Immunology

cancer

Overview of Cancer

Overview of Cancer Cancer causes about one-fifth of the deaths in the United States each year. Worldwide, between 100 and 350 of each 100,000 people die of cancer each year. Cancer is due to failures of the mechanisms that usually control the growth and proliferation of cells. During normal development and throughout adult life, intricate …

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Lymphoma Non Hodgkin

Rituximab and Ibritumomab: Therapeutic Monoclonal Antibodies That Treat Non-Hodgkin Lymphoma

Rituximab and Ibritumomab: Therapeutic Monoclonal Antibodies That Treat Non-Hodgkin Lymphoma Non-Hodgkin lymphoma is a malignant growth of B or T cells of the lymph system. It has been estimated by the American Cancer Society that in 2007 alone approximately 63,000 new cases of non-Hodgkin lymphoma were diagnosed, resulting in approximately 19,000 deaths. In fact, about …

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Regulation of Complement, Biological Effects of Complement and Deficiency of Complement System

Regulation of Complement, Biological Effects of Complement and Deficiency of Complement System

  Regulation of Complement System The complement system involves the formation of many biologically active substances, there are several regulatory systems to prevent unwarranted injury to the human host. The activities of the various complement components activated at every stage of the cascade are regulated by several mechanisms. The regulators of the complement system are as follows: Level of antibody …

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Immunosuppressive agents

Immunosuppressive agents

Immunosuppressive agents Immunosuppressive agents are those that suppress immune response. They are used in transplantation surgery and in situations that require suppression of host immunity. The agents are as follows: X-irradiation Radiometric drugs Corticosteroids Antimetabolites Antilymphocyte serum X-irradiation: Sublethal dose of irradiation is toxic to replicating cells and is used to suppress antibody formation. Antibody …

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Overview of pathways of complement activation

Classical, Alternative and Lectin Pathway of Complement System

Classical Pathway of Complement System The classical pathway is a chain of events in which complement components react in specific sequences as a cascade resulting in cell lysis. It is activated by antibody bound to antigen but never by native or free antibody. Activators of the classical pathway: Activators of classical pathways include the following: Immunoglobulins …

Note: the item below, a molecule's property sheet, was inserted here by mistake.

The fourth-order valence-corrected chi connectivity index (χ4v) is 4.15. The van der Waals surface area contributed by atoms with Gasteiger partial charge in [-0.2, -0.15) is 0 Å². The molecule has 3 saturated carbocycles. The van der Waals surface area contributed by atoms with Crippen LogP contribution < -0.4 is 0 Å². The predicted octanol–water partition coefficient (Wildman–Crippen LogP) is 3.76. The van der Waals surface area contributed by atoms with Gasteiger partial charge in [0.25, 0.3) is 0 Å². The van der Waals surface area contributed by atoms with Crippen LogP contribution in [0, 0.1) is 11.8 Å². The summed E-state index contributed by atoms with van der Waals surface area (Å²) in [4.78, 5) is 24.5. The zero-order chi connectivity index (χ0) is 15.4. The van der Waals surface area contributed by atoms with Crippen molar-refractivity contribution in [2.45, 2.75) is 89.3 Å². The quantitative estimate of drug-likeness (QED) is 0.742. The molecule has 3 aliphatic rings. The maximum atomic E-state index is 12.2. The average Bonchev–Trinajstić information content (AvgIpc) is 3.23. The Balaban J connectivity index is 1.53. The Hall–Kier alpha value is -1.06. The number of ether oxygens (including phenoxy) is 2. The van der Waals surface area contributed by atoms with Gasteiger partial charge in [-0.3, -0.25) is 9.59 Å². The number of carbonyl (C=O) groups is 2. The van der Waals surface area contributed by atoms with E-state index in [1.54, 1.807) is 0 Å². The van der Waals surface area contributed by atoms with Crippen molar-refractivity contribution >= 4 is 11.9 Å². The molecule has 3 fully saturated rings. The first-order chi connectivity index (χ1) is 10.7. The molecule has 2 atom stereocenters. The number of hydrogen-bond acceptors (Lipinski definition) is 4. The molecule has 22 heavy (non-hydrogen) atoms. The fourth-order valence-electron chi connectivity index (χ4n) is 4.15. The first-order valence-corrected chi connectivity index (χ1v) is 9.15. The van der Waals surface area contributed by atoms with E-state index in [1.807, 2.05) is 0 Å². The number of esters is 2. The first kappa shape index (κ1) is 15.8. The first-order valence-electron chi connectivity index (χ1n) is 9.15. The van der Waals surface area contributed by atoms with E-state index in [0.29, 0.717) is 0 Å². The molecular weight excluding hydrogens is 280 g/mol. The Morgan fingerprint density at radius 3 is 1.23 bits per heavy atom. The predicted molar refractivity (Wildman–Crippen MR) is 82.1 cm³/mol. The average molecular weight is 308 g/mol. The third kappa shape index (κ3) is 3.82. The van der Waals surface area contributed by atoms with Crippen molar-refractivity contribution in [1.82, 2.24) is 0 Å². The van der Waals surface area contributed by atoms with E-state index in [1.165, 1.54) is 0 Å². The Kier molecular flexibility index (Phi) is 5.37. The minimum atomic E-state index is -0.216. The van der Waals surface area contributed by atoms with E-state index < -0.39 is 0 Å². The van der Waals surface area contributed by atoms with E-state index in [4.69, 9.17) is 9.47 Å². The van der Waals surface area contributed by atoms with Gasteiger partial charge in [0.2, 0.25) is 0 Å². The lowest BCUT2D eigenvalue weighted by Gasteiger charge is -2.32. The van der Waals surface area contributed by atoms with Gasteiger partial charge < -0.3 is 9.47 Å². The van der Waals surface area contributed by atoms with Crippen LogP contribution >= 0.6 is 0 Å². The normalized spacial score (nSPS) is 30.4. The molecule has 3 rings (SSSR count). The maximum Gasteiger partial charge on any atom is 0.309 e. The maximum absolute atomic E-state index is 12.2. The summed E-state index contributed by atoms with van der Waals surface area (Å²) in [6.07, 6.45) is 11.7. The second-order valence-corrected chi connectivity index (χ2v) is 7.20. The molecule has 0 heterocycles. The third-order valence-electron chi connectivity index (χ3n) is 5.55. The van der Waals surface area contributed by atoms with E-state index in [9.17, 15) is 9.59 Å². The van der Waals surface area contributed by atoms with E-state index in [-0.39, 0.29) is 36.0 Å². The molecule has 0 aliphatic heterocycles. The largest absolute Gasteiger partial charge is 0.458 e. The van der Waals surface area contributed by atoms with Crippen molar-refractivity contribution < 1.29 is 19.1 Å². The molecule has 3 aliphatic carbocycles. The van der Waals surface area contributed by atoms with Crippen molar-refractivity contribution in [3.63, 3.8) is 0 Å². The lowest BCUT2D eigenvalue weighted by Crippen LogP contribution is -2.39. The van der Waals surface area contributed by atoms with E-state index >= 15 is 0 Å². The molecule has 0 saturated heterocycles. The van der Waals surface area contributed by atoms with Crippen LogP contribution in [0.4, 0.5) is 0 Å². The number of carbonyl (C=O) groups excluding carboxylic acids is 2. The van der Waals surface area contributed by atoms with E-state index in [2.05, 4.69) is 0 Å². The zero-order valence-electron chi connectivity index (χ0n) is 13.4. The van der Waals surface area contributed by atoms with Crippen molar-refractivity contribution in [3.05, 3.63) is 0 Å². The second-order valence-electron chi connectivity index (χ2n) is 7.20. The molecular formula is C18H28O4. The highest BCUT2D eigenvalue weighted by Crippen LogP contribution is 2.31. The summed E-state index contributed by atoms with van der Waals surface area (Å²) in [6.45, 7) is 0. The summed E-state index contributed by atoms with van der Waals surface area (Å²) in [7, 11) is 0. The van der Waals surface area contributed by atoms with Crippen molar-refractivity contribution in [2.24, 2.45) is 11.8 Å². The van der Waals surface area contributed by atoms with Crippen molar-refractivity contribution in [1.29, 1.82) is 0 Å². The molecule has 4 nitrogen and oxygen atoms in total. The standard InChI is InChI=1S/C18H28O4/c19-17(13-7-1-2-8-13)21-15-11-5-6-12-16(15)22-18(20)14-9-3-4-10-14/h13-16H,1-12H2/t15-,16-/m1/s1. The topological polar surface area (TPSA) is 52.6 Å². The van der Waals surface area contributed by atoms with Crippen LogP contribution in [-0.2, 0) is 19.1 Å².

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Factors affecting production of antibodies

Factors affecting production of antibodies

Factors affecting production of antibodies Many factors affect the production of antibodies. These factors are discussed below: Genetic factors Age Nutritional status Route of antigen Dose of antigen Multiple antigens Adjuvants Genetic factors: Genetic factors influence the response of the host to antigen. Persons responding to antigens are called responders, while persons not responding are …

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Overview of pathways of complement activation

Complement System: Properties, Components and Activation

Complement System: Properties, Components and Activation The term complement (C) refers to a system of factors that occurs in normal serum and is activated by antigen-antibody interaction. The complement system belongs to the group of biological effector mechanisms (called triggered enzyme cascades) which also includes coagulation, and the fibrinolytic and kinin systems. GENERAL PROPERTIES Complement is …

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Antigen epitope

Epitopes

Epitopes An epitope is defined as the immunologically active region of an immunogen that binds to antigen-specific membrane receptors on lymphocytes or secreted antibodies. The interaction between cells of the immune system and antigens takes place at many levels and the complexity of any antigen is mirrored by its epitope. There are two types of …

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Differences between innate and acquired immunity

Differences between innate and acquired immunity

Differences between innate and acquired immunity There are two general types of immunity:- Innate immunity  Acquired immunity Innate immunity:  The innate immune system includes anatomical barriers against infection both physical and chemical as well as cellular responses Acquired immunity: Acquired immunity is also called adaptive immunity.  Acquired immunity against a microbe may be induced by the …

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Cell mediated immunity vs Humoral immunity

Cell mediated immunity vs Humoral immunity

Cell mediated immunity vs Humoral immunity Cell-mediated immunity: It is mediated by both activated TH cells and CTLs. Cytokines secreted by TH cells activate various phagocytic cells, enabling them to phagocytose and kill microorganisms. This type of cell-mediated immune response is especially important against a host of bacterial and protozoal pathogens. CTLs play an important …

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